If you develop C-41 colour film yourself though, you can certainly push or pull it, and the instructions that come with your home developing kit should cover that.

One last, important thing to remember

If you choose to push or pull a roll of film, you have to commit for the entire roll. That’s because you’re going to be putting the entire roll in the developing chemicals for a longer or shorter time.

There are a number of stylistic reasons that you might want to underexpose or overexpose a photo, without compensating for it later. If that’s the case, you don’t need to deal with pushing or pulling the film.

I hope this explains the difference between these 2 things decently, and I guess I sort of veered into explaining the whole concept of pushing and pulling. I still plan to write a couple of posts about doing this with colour film though, so if they’re not linked below, they should be soon!


Buy Film Canada Has a Newsletter Now.

I’m going to go ahead and admit that this isn’t the most exciting blog post ever, but we have a newsletter now, which I’ll be using to send out news when we get new film, add cameras to the store, etc. The signup form should be at the bottom of each page, but I’m going to paste it in at the end of this post, too.

One thing I should mention: If you bought anything from the store before this list existed, you didn’t see a “Join our newsletter?” option when you went through the checkout. Once I created the list, it automatically imported everyone who had already bought from the store, and subscribed them. I discussed this with a couple of people, and the general consensus was that nobody should be too annoyed at this, but if this does actually bother you, let me know, and I’m sorry!

Also, I know that basically every mailing list in the world says “Sign up for great discounts and cool exclusives!” but then doesn’t actually ever offer these things, so I am not making a big deal about that, but I do have a few plans to add some cool stuff to the list. One thing I was thinking was that each time I sent out an email, I’d have some special codeword and the first person to put in an order and mention that codeword would get a free roll of film thrown in. I don’t think that’s actually a great promotion though, because if multiple people try it, someone is probably going to be disappointed, and they might not even know right away that they weren’t the first. Also people who only see the newsletter a day late will probably not even care.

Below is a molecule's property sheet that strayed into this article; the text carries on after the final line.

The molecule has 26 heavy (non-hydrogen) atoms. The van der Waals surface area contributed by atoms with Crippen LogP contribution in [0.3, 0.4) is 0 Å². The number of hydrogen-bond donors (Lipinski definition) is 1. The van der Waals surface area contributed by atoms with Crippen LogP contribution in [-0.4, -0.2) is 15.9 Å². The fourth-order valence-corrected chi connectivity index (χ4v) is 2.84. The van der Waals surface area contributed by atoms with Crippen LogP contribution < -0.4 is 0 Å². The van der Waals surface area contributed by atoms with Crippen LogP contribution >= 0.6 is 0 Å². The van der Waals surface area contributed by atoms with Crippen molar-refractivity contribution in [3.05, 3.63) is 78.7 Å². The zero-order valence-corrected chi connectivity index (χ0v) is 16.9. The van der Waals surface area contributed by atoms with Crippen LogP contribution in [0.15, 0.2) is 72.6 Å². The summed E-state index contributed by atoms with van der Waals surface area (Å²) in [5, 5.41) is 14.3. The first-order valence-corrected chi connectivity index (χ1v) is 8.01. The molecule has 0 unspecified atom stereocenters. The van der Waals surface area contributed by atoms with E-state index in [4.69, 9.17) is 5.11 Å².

But if anyone has any ideas of cool little promotions like that, let me know (andrew@buyfilm.ca)! Here’s the form:


Subscribe to our mailing list

Bulk Loading Film – an Overview

I’ve had several people ask me whether I can sell bulk rolls of film. Actually, now I think of it, everyone has specifically asked about bulk rolls of Ilford HP5+.

I can indeed get bulk rolls from Ilford, so for now I have listed them in the store as a special order, but I think I may also buy some to stock normally, so nobody has to wait to get them.

Once I added them to the store, someone wrote me asking about them and how they work. I wrote him back, and I’m going to paste the important parts of that email here, for anyone else who is not familiar with bulk loading film. Let me know if you have any questions, I hope it helps. Also if anyone is interested in me carrying supplies like bulk film loaders and empty film canisters, let me know in the comments, or email support@buyfilmcanada.com

If you buy a bulk roll, it comes in one long roll that is enough for about 18 rolls of film, of 36 exposures each. You need a bulk loader, which is kind of a light-proof box with a handle. You put the bulk film in it, then you crank it out, into empty film canisters.

The first advantage of this is price. In the case of Ilford (the most popular bulk loading option by far I believe), you can get 18 rolls for the price of about 12. You do have to buy a bulk film loader, and these cost maybe $75 – $100 new, although if you can find one used you might pick it up for peanuts. You also need empty film canisters, but you can use these a number of times.

The second advantage is flexibility. Once you have the film in the bulk loader, you can make canisters with any amount of frames you want, up to 36 (if you go over 36, there can be big problems, although I forget offhand what they are). So if you feel like just making a roll with 12 exposures for instance, you can do that. A common reason to do that might be to quickly test a camera without having to use a whole roll of film.

One thing to note: Every roll of film wastes a certain amount of film while loading it (the stuff that you see while the camera is open basically), so if you get a bulk roll and do rolls of 18 frames instead of 36, you’ll have double the wastage.

Also by using a lot of short rolls instead of a smaller amount of long rolls, you’re going to increase your workload if you develop the film yourself.

These things might not be the biggest deal to you though, especially if you really prefer shooting shorter rolls. If you send your film out to be developed, it’s much more economical to use longer rolls, but most people who are bulk loading B&W film are probably developing their own film.

I’m going to also link 2 popular videos on bulk loading, which probably cover this more in depth than I have!